This policy has been formulated to deal with the very small number of complainants whose frequency of contact with the authority, insoluble and persistent complaints, or unacceptable behaviour makes it necessary for special measures to be taken

On the whole, dealing with complaints is a simple process but there are a small number of complainants who because of the frequency, nature or tone of their contact with us, adversely affect our ability to do our job and provide a service to others. We will refer to these complainants as ‘unreasonably persistent’ or vexatious and apply this policy.

For the purposes of this policy, unreasonable or unreasonably persistent complainants are those who make complaints that:

  • clearly do not have any serious purpose or value.
  • are designed to cause disruption or annoyance.
  • have the effect of harassing the council or can easily be seen as obsessive or unreasonable.

Actions and behaviours of unreasonably persistent complaints

Complainants or anyone acting on their behalf may be deemed to be vexatious or persistent if one or more of the following applies:

  • Refusing to specify the grounds of a complaint, despite help from the council.
  • Making what appear to be groundless complaints about the staff dealing with the complaint and looking to have them replaced.
  • Taking an excessive ‘scattergun’ approach – complaining officially to the council as well as raising the same complaint with other bodies such as MP, councillor, police, solicitors, Local Government Ombudsman.
  • Changing the basis of the complaint as the investigation moves forward and/or denying earlier statements.
  • Raising trivial information and expecting this to be taken into account or raising lots of detailed but unimportant questions and insisting they are answered.
  • Electronically recording meetings and conversations without the prior knowledge and consent of the other people involved.
  • Making excessive demands on staff while a complaint is being dealt with.
  • Sending a high volume of letters, emails and/or phone calls.
  • Registering repeat complaints after the complaint has been fully investigated and completed.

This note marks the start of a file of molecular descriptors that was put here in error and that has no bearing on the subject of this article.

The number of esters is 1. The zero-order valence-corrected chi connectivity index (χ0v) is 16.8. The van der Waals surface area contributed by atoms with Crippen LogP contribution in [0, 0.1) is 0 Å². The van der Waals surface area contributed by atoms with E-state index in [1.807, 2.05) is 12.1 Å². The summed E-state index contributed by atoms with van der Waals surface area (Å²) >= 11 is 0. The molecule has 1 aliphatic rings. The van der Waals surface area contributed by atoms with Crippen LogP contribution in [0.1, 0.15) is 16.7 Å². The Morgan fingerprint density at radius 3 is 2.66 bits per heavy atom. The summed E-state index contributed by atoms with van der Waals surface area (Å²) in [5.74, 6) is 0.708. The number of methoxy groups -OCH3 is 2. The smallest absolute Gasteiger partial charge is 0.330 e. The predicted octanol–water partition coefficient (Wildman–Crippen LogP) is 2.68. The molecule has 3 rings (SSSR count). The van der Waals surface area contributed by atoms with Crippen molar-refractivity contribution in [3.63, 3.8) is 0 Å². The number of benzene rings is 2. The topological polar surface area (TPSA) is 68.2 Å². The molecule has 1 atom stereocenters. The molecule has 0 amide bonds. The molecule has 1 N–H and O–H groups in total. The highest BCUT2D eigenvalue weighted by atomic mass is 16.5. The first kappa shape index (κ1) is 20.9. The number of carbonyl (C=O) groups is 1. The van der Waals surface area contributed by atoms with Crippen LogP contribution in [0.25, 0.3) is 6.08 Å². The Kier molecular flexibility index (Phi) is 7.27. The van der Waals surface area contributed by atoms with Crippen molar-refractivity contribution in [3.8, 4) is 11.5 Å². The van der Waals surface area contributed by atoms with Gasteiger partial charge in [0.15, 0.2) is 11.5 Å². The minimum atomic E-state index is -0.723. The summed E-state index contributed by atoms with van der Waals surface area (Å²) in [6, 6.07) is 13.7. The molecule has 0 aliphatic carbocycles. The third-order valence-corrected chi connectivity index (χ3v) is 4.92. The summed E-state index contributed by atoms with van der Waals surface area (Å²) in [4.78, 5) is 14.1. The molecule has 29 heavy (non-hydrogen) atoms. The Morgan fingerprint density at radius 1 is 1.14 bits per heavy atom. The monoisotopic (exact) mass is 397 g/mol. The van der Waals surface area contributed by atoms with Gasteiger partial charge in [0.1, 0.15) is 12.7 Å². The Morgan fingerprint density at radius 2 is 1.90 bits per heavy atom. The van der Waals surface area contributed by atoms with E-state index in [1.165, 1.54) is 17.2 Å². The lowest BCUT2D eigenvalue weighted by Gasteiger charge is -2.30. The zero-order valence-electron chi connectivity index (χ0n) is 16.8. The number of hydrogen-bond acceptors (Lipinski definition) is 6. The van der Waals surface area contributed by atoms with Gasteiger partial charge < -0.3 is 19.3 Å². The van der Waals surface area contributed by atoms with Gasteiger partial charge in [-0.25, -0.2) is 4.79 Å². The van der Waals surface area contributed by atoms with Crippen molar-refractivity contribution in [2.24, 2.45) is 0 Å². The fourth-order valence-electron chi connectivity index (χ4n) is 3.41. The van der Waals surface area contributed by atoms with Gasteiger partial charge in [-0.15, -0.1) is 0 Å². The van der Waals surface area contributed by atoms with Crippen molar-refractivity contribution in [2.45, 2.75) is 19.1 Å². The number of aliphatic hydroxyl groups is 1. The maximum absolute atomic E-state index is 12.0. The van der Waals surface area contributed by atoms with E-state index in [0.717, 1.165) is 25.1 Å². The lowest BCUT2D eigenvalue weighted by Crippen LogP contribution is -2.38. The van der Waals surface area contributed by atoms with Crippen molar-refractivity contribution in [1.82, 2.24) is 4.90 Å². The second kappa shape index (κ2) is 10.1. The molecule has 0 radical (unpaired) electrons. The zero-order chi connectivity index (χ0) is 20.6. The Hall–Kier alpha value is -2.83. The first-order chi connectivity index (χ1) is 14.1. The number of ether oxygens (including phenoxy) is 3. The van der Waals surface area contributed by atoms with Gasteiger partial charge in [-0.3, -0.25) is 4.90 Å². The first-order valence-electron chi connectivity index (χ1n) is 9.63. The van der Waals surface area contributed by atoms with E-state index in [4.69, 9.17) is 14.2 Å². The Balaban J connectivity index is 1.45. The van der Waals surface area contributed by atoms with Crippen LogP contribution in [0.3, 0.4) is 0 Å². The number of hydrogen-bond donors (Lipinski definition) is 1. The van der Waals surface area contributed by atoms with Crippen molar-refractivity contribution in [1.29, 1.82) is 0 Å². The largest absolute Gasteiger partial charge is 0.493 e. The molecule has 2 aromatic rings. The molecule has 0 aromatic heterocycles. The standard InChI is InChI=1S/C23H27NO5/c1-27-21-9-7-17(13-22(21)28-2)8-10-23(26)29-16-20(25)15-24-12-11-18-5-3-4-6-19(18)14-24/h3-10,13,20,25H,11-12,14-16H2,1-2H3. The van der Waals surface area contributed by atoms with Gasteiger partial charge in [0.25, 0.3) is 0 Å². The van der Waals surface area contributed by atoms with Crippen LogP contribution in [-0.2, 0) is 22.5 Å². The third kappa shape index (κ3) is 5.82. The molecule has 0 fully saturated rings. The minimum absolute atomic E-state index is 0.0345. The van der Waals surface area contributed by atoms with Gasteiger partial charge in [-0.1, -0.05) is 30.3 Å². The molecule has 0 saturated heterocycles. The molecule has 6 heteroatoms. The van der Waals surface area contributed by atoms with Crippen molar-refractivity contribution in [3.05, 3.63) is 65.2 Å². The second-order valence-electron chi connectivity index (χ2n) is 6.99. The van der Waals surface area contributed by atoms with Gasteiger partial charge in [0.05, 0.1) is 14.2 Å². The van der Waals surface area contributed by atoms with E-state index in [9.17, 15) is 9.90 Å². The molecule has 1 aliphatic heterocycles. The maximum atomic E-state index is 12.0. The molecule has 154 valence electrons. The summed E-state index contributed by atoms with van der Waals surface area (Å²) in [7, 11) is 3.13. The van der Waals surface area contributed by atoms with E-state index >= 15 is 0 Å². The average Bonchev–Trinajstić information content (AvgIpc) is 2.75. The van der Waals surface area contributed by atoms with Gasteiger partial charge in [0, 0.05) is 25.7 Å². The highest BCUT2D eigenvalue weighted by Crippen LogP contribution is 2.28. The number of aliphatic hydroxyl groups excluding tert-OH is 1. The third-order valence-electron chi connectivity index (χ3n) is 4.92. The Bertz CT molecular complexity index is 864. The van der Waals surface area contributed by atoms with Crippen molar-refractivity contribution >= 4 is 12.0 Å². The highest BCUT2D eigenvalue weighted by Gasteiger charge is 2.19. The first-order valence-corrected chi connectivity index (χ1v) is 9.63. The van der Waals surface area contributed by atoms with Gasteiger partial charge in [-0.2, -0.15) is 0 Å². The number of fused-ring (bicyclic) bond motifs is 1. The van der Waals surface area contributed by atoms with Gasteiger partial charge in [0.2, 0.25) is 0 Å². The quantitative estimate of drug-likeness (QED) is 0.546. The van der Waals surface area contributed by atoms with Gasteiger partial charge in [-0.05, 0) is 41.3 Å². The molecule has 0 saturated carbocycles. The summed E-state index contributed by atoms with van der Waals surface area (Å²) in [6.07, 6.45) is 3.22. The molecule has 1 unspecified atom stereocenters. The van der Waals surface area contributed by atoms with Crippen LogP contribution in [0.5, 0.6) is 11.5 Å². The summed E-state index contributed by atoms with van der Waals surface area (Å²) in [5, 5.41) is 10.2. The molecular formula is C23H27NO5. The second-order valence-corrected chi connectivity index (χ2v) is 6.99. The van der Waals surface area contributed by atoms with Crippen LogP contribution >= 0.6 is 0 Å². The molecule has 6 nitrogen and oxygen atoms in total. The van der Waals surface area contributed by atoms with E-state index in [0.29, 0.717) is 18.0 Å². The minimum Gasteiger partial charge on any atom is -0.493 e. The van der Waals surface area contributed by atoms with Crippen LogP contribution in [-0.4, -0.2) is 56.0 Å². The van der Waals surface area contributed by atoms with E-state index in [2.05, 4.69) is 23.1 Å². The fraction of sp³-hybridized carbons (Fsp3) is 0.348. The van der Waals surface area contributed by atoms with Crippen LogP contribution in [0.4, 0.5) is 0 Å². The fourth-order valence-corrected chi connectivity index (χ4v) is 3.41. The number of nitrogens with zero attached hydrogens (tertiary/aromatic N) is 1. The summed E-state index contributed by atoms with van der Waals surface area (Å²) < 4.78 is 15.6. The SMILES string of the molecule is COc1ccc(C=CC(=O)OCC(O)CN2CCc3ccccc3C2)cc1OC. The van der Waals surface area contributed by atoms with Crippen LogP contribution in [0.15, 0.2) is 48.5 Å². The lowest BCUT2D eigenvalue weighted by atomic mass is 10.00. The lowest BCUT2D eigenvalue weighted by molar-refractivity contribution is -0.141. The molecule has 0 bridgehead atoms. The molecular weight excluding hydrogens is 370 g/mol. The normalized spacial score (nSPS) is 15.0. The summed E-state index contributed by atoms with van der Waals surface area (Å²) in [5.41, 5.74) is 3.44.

• Refusing to accept the final decision of a complaint.
  • Refusing to accept a complaint is outside the remit of the complaint procedure.
  • Persistently contact the council through different routes about the same issue.
  • Someone who is not looking to resolve a dispute but is looking to cause unnecessary difficulties or problems to the Council.
  • Refusing to accept that matters aren’t within the council’s power to investigate if the matter is the responsibility of another organisation.

If a complainant isn’t happy with the outcome of their complaint and wishes to challenge it, this is not necessarily grounds to label them as ‘unreasonably persistent’.

This policy will be used as a last resort once all measures have been taken to resolve issues under the council’s complaints procedure. We will make sure we have communicated appropriately with the complainant and make sure no new information that will affect the decision has been put forward.

The complainant will receive one written warning confirming that if their actions/behaviour continues, it will result in the Council treating them as an ‘unreasonably persistent complainant’ and future contact may be restricted.

Aggressive complainants

Managers looking to implement this policy must do so in conjunction with their line manager, and or Head of Service.

On occasions, a complainant can go from being unreasonably persistent to offensive, abusive or threatening any of which will not be tolerated.

Complaints will be seen to be vexatious in any situation where violence has been used or threatened towards staff at any time. This will mean personal contact with the complainant will be stopped and they will only be allowed to contact the Council in writing. All such incidents will be logged and reported to the police.

Deciding to restrict complainant contact

According to the level and nature of the complainant’s contacts with us, the following actions may be taken:

  • Requesting contact in a specific form (e.g. by letter only).
  • Requesting contact be made with a named officer only.
  • Setting the number of phone calls that will be accepted
  • (e.g. one call a week).
  • Refusing to deal with future correspondence on the same matter if a decision has already been reached.

The complainant will receive a copy of this policy with a covering letter explaining that the policy has been applied and how it will affect their contact with us.

The letter will outline the length of time for which the restrictions will be in place and how they can ask for the restricted status to be reviewed at the end of this period.

Appealing a decision to restrict contact

A complainant can appeal the decision to place them on the ‘unreasonably persistent complainant’ list within 15 days of being notified of our decision.